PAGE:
Victoria’s new home detention program is alarming. Electronic home detention has the potential to turn homes into prisons and families into prison wardens.
Creating prisons in the home assumes that family members, especially female family members, will be available, willing and able to take on the role of prison warden. It is a quick (and relatively cheap) fix that relies on families to undertake unpaid work for which they have no training or expertise.
If offenders are considered ‘safe enough’ to be confined in their own homes, it seems more appropriate for them to be on a community sentence, not a prison-at-home sentence. Families are not equipped nor qualified to provide professional support and rehabilitation to offenders.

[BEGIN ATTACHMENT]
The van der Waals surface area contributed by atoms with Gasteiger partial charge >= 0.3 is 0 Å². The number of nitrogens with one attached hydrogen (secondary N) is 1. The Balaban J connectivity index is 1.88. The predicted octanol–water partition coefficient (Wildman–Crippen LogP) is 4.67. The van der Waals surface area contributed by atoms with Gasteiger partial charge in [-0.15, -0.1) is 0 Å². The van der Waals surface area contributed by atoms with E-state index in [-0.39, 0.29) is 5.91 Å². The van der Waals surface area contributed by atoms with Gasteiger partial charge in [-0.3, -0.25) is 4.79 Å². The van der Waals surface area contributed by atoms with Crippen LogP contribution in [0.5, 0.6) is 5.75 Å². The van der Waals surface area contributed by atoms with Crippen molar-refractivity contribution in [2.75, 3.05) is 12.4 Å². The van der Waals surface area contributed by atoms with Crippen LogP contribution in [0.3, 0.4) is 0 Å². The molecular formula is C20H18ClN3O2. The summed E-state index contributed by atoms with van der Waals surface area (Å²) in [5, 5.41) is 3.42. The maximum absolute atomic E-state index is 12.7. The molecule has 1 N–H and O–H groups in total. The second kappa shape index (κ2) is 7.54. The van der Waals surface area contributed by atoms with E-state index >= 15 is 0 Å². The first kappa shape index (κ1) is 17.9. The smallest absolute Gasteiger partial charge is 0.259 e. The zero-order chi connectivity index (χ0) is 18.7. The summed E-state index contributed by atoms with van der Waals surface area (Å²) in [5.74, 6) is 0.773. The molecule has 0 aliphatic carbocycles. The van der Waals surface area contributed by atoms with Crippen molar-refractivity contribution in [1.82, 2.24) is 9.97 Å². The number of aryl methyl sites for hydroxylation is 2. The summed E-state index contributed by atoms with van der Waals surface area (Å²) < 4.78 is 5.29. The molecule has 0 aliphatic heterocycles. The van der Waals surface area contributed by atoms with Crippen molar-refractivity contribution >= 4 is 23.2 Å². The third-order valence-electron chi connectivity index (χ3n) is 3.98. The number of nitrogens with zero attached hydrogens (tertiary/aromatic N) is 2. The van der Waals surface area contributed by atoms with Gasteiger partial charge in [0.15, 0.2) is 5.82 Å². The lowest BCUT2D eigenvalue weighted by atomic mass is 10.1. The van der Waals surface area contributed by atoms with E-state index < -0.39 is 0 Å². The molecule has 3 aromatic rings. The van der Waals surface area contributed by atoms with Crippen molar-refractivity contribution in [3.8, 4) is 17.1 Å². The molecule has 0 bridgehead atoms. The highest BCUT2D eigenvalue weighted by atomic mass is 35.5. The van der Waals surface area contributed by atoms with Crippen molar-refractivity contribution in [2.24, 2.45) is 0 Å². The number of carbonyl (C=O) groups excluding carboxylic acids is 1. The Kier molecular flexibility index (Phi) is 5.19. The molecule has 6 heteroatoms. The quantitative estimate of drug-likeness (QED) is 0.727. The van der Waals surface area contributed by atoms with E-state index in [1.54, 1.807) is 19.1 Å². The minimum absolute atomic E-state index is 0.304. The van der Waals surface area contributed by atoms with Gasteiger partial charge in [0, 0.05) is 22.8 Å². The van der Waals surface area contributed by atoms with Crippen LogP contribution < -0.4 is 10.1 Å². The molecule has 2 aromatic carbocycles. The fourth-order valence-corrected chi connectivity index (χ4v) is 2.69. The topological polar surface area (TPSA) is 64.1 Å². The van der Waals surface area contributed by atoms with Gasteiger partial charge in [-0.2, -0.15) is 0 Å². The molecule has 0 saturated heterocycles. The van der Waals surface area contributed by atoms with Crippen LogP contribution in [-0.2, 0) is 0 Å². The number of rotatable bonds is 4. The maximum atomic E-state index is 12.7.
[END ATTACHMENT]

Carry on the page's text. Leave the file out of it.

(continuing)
Electronic home detection does not address the problems within our prison system. It merely shifts the burden, and the expense, to the family home. Although prisoners will be protected from the jail system, this initiative may cause serious damage to relationships within families. We need to reflect on the impact such an initiative will have for women and children in their homes
In the past few years, we have turned homes into hospitals. Now we are turning homes into prisons. These cost-cutting changes place increased burdens on families. They also provide legitimacy for neglect.
First published as a letter in The Age on 9 April 2004